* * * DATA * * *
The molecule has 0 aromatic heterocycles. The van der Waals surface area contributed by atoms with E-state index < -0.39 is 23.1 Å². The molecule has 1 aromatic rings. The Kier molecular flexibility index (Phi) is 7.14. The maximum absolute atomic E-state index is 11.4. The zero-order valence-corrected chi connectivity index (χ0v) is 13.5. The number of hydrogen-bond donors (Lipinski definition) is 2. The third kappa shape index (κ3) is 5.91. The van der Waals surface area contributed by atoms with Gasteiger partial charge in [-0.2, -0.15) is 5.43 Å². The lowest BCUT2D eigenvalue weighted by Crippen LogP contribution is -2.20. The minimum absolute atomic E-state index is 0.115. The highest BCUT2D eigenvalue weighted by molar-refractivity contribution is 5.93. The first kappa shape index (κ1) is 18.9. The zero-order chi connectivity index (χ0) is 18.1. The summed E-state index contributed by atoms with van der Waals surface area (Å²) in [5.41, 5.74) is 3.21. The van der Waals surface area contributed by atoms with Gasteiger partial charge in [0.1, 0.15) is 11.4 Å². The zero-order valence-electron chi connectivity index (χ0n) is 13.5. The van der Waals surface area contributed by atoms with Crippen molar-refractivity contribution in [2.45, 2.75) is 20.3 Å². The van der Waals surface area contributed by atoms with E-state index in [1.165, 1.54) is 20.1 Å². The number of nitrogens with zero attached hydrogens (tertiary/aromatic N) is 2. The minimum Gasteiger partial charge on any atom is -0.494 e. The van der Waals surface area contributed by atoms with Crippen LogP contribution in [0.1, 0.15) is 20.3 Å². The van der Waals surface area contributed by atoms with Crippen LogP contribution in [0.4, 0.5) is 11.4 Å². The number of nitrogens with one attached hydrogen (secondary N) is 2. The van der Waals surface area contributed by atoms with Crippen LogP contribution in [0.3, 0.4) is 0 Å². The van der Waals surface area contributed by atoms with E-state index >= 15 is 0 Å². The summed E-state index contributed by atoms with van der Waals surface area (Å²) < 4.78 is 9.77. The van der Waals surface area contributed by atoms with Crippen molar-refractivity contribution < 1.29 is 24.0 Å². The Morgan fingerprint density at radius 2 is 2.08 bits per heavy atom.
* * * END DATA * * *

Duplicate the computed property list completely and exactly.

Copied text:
The molecule has 0 aromatic heterocycles. The van der Waals surface area contributed by atoms with E-state index < -0.39 is 23.1 Å². The molecule has 1 aromatic rings. The Kier molecular flexibility index (Phi) is 7.14. The maximum absolute atomic E-state index is 11.4. The zero-order valence-corrected chi connectivity index (χ0v) is 13.5. The number of hydrogen-bond donors (Lipinski definition) is 2. The third kappa shape index (κ3) is 5.91. The van der Waals surface area contributed by atoms with Gasteiger partial charge in [-0.2, -0.15) is 5.43 Å². The lowest BCUT2D eigenvalue weighted by Crippen LogP contribution is -2.20. The minimum absolute atomic E-state index is 0.115. The highest BCUT2D eigenvalue weighted by molar-refractivity contribution is 5.93. The first kappa shape index (κ1) is 18.9. The zero-order chi connectivity index (χ0) is 18.1. The summed E-state index contributed by atoms with van der Waals surface area (Å²) in [5.41, 5.74) is 3.21. The van der Waals surface area contributed by atoms with Gasteiger partial charge in [0.1, 0.15) is 11.4 Å². The zero-order valence-electron chi connectivity index (χ0n) is 13.5. The van der Waals surface area contributed by atoms with Crippen molar-refractivity contribution in [2.45, 2.75) is 20.3 Å². The van der Waals surface area contributed by atoms with E-state index in [1.165, 1.54) is 20.1 Å². The number of nitrogens with zero attached hydrogens (tertiary/aromatic N) is 2. The minimum Gasteiger partial charge on any atom is -0.494 e. The van der Waals surface area contributed by atoms with Crippen LogP contribution in [0.1, 0.15) is 20.3 Å². The van der Waals surface area contributed by atoms with Crippen LogP contribution in [0.4, 0.5) is 11.4 Å². The number of nitrogens with one attached hydrogen (secondary N) is 2. The van der Waals surface area contributed by atoms with Crippen LogP contribution in [0.3, 0.4) is 0 Å². The van der Waals surface area contributed by atoms with E-state index >= 15 is 0 Å². The summed E-state index contributed by atoms with van der Waals surface area (Å²) < 4.78 is 9.77. The van der Waals surface area contributed by atoms with Crippen molar-refractivity contribution < 1.29 is 24.0 Å². The Morgan fingerprint density at radius 2 is 2.08 bits per heavy atom.